Day 1: The Afterview


Medalists from the first day of the Taekwondo competition at Tokyo 2020 share their views of how it went

CHIBA, Japan (July 25, 2021) -  After the smoke had cleared on Day 1 of the Taekwondo competition at the Makuhari Messe Hall A in Chiba athletes got the chance to wind down, relax and talk to media.

Thailand’s Panipak Wongpattanakit had been the pundits’ favorite to win the W-49kg category from the get-go – and, indeed, walked away with gold. 
But there had been surprises.

“I was calm, I was confident that I could take the win,” she said - but being so high-profile had its disadvantages,  as her virtually unknown opponent knew her game.

“My opponent had studied me a lot, so I had to change my game plan,” she said. “Lacking experience made my opponent more hungry - she came out with fire! - but I was confident in my abilities.”

The Thai came back from behind in the final round with cool, precise professionalism - taking the match and the gold with the points she needed, when she needed them. 

That turnaround result caused some angst to her opponent, a 17-year-old Spaniard, who – having never won a major before – came within inches of Olympic gold.

“I am happy - but it is like 50-50,” admitted silver medalist Adriana Cerezo Iglesias. “I have some feeling of being really good, but on the other hand - I had it! I let her win - I gave her the chance to win! But she is really good.”

Similarly, in the M-58kg category, Italy’s Vito Dell’Aquila took gold courtesy of a from-behind victory.

“It was not strange to win, as I am second in the rankings,” he said to a large and very, very happy Italian press corps. “I had a few problems in the second round, I really had to focus on the moment, and that helped me to win.”

His Tunisian opponent – like Cerezo Iglesias, a virtual unknown in the Taekwondo world before yesterday  - seemed dazed but delighted to suddenly find himself in the global spotlight.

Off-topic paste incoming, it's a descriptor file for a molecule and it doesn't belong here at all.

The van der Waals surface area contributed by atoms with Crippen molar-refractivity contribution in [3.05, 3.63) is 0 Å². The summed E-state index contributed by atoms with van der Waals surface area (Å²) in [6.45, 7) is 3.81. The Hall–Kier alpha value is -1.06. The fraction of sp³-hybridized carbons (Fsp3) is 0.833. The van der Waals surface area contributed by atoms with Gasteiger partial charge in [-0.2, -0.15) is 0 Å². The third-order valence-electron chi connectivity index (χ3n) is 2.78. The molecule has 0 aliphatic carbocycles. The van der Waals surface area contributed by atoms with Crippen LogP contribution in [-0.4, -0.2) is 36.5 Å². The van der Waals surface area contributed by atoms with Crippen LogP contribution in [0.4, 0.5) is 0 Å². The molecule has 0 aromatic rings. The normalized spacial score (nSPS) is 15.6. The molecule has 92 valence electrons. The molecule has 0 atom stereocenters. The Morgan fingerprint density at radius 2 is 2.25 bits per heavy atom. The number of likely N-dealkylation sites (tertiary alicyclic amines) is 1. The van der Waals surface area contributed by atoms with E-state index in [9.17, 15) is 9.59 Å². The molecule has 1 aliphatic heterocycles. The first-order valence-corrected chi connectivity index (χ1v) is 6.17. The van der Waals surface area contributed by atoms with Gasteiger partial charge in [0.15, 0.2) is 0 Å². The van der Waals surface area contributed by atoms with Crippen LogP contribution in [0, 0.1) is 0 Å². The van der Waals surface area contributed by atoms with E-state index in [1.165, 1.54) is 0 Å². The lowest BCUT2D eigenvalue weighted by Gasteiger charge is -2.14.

“I tried for three rounds, but in the last 30 seconds, it changed,” said Muhamed Khalil Jendoubi. “I am so happy for this medal - the next one will get better! I did my best, I thank God, I am happy - I give it to Tunisia.”

What is next for this new tranche of Olympian champs?

In the immediate future, there will be relaxation. 

“I don’t have to diet or have anxiety, so I will enjoy my medal,” said Dell’Aquila. “But I will continue to work, as I love taekwondo.”

Bronze medalist Mikhail Artamanov of ROC was asked what he plans to do with the prize money he will receive when he returns home.  

“I have no specific plans,” he said. “But of course, I will share it with my family.”

Looking further into the future, the Italian gold medalist - despite having reached the pinnacle of sport - is hungry for more.

“I want to participate in future Olympics – Paris 2024, LA in 2028 and maybe in 2032 – as the Olympic atmosphere is fantastic,” said Dell’Aquilla. “But I want to stay down to earth. Life continues.”

For a man who took up taekwondo in order to overcome shyness, the Italian is almost certainly going to find himself in the public gaze when he steps off the plane back in Italy. 

He is ready for it.

“This sport is very demanding, but it is a very nice sport, and I want to promote it among young people,” he said. “It is my passion!”

One question about this unique Olympic Games was how it had felt to compete in a stadium that – due to the global pandemic – was empty of spectators. 

“Some athletes need an audience, but I don’t - I am always so focused I forget everything around me,” said Dell’Aquila. “I want the audience to come back - of course, sports needs an audience! - but this experience was good for me.”